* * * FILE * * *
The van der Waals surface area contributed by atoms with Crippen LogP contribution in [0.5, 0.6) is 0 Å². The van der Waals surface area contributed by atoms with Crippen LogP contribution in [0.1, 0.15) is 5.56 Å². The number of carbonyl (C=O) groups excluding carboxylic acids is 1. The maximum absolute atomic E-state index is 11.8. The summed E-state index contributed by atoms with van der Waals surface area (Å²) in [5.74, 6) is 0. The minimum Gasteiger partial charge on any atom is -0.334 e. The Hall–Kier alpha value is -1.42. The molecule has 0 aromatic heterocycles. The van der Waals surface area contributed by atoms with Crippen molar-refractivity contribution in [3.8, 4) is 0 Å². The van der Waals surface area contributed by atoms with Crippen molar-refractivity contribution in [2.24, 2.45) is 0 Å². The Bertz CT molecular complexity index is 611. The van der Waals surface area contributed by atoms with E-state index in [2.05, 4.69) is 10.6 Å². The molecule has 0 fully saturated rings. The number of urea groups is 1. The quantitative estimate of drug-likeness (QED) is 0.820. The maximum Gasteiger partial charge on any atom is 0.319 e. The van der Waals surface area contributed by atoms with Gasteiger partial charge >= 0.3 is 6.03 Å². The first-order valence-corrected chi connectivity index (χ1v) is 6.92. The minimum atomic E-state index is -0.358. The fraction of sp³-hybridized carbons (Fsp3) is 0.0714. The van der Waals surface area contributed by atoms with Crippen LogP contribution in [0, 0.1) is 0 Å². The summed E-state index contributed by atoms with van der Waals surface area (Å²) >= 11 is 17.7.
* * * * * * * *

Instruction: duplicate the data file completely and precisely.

The van der Waals surface area contributed by atoms with Crippen LogP contribution in [0.5, 0.6) is 0 Å². The van der Waals surface area contributed by atoms with Crippen LogP contribution in [0.1, 0.15) is 5.56 Å². The number of carbonyl (C=O) groups excluding carboxylic acids is 1. The maximum absolute atomic E-state index is 11.8. The summed E-state index contributed by atoms with van der Waals surface area (Å²) in [5.74, 6) is 0. The minimum Gasteiger partial charge on any atom is -0.334 e. The Hall–Kier alpha value is -1.42. The molecule has 0 aromatic heterocycles. The van der Waals surface area contributed by atoms with Crippen molar-refractivity contribution in [3.8, 4) is 0 Å². The van der Waals surface area contributed by atoms with Crippen molar-refractivity contribution in [2.24, 2.45) is 0 Å². The Bertz CT molecular complexity index is 611. The van der Waals surface area contributed by atoms with E-state index in [2.05, 4.69) is 10.6 Å². The molecule has 0 fully saturated rings. The number of urea groups is 1. The quantitative estimate of drug-likeness (QED) is 0.820. The maximum Gasteiger partial charge on any atom is 0.319 e. The van der Waals surface area contributed by atoms with Gasteiger partial charge >= 0.3 is 6.03 Å². The first-order valence-corrected chi connectivity index (χ1v) is 6.92. The minimum atomic E-state index is -0.358. The fraction of sp³-hybridized carbons (Fsp3) is 0.0714. The van der Waals surface area contributed by atoms with Crippen LogP contribution in [0, 0.1) is 0 Å². The summed E-state index contributed by atoms with van der Waals surface area (Å²) >= 11 is 17.7.